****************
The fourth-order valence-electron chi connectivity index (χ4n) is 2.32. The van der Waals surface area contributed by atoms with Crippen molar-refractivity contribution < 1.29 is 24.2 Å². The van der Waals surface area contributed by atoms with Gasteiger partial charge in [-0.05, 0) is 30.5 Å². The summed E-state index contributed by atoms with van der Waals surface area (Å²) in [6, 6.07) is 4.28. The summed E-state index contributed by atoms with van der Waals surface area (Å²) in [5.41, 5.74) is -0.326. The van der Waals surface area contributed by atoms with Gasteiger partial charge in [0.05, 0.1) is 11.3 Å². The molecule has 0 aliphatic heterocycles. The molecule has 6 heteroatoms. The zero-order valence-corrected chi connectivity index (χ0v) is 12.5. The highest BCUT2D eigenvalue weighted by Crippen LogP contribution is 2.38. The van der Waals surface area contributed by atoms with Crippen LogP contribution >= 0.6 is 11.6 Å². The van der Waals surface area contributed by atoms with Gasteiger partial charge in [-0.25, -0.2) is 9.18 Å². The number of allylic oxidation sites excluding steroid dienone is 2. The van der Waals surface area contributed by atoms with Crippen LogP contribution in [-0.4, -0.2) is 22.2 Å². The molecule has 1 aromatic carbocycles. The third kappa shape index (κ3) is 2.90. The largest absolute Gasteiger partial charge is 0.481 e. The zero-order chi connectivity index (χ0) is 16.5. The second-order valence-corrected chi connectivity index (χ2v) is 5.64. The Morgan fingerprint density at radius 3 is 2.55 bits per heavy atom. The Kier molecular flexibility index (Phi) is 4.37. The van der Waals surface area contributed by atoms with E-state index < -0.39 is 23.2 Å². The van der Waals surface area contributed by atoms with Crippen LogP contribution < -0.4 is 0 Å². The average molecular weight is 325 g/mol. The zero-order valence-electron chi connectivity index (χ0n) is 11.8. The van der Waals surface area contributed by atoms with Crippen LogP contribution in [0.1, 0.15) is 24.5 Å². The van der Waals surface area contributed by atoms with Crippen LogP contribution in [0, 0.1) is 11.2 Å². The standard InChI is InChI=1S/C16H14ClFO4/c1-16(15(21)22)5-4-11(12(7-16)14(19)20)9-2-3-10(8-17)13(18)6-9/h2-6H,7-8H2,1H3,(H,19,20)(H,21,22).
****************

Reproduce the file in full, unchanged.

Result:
The fourth-order valence-electron chi connectivity index (χ4n) is 2.32. The van der Waals surface area contributed by atoms with Crippen molar-refractivity contribution < 1.29 is 24.2 Å². The van der Waals surface area contributed by atoms with Gasteiger partial charge in [-0.05, 0) is 30.5 Å². The summed E-state index contributed by atoms with van der Waals surface area (Å²) in [6, 6.07) is 4.28. The summed E-state index contributed by atoms with van der Waals surface area (Å²) in [5.41, 5.74) is -0.326. The van der Waals surface area contributed by atoms with Gasteiger partial charge in [0.05, 0.1) is 11.3 Å². The molecule has 0 aliphatic heterocycles. The molecule has 6 heteroatoms. The zero-order valence-corrected chi connectivity index (χ0v) is 12.5. The highest BCUT2D eigenvalue weighted by Crippen LogP contribution is 2.38. The van der Waals surface area contributed by atoms with Crippen LogP contribution >= 0.6 is 11.6 Å². The van der Waals surface area contributed by atoms with Gasteiger partial charge in [-0.25, -0.2) is 9.18 Å². The number of allylic oxidation sites excluding steroid dienone is 2. The van der Waals surface area contributed by atoms with Crippen LogP contribution in [-0.4, -0.2) is 22.2 Å². The molecule has 1 aromatic carbocycles. The third kappa shape index (κ3) is 2.90. The largest absolute Gasteiger partial charge is 0.481 e. The zero-order chi connectivity index (χ0) is 16.5. The second-order valence-corrected chi connectivity index (χ2v) is 5.64. The Morgan fingerprint density at radius 3 is 2.55 bits per heavy atom. The Kier molecular flexibility index (Phi) is 4.37. The van der Waals surface area contributed by atoms with E-state index < -0.39 is 23.2 Å². The van der Waals surface area contributed by atoms with Crippen LogP contribution < -0.4 is 0 Å². The average molecular weight is 325 g/mol. The zero-order valence-electron chi connectivity index (χ0n) is 11.8. The van der Waals surface area contributed by atoms with Crippen LogP contribution in [0.1, 0.15) is 24.5 Å². The van der Waals surface area contributed by atoms with Crippen LogP contribution in [0, 0.1) is 11.2 Å². The standard InChI is InChI=1S/C16H14ClFO4/c1-16(15(21)22)5-4-11(12(7-16)14(19)20)9-2-3-10(8-17)13(18)6-9/h2-6H,7-8H2,1H3,(H,19,20)(H,21,22).